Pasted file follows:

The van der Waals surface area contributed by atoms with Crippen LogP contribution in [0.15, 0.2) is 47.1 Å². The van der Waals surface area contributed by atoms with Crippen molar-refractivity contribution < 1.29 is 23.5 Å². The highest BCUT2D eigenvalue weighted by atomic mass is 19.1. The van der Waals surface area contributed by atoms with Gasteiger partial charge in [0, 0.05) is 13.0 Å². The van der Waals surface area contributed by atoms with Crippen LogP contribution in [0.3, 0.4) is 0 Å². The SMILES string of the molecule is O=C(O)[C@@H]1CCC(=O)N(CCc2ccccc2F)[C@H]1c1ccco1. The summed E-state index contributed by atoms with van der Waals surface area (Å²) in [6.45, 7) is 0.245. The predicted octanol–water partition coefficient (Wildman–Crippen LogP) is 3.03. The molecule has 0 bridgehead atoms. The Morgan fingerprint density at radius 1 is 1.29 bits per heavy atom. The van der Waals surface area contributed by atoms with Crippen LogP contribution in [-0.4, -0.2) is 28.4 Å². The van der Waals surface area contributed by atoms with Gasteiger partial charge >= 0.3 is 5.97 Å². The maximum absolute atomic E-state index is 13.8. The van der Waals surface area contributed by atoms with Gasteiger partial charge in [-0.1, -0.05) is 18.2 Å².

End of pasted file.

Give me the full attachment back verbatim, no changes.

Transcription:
The van der Waals surface area contributed by atoms with Crippen LogP contribution in [0.15, 0.2) is 47.1 Å². The van der Waals surface area contributed by atoms with Crippen molar-refractivity contribution < 1.29 is 23.5 Å². The highest BCUT2D eigenvalue weighted by atomic mass is 19.1. The van der Waals surface area contributed by atoms with Gasteiger partial charge in [0, 0.05) is 13.0 Å². The van der Waals surface area contributed by atoms with Crippen LogP contribution in [0.3, 0.4) is 0 Å². The SMILES string of the molecule is O=C(O)[C@@H]1CCC(=O)N(CCc2ccccc2F)[C@H]1c1ccco1. The summed E-state index contributed by atoms with van der Waals surface area (Å²) in [6.45, 7) is 0.245. The predicted octanol–water partition coefficient (Wildman–Crippen LogP) is 3.03. The molecule has 0 bridgehead atoms. The Morgan fingerprint density at radius 1 is 1.29 bits per heavy atom. The van der Waals surface area contributed by atoms with Crippen LogP contribution in [-0.4, -0.2) is 28.4 Å². The van der Waals surface area contributed by atoms with Gasteiger partial charge >= 0.3 is 5.97 Å². The maximum absolute atomic E-state index is 13.8. The van der Waals surface area contributed by atoms with Gasteiger partial charge in [-0.1, -0.05) is 18.2 Å².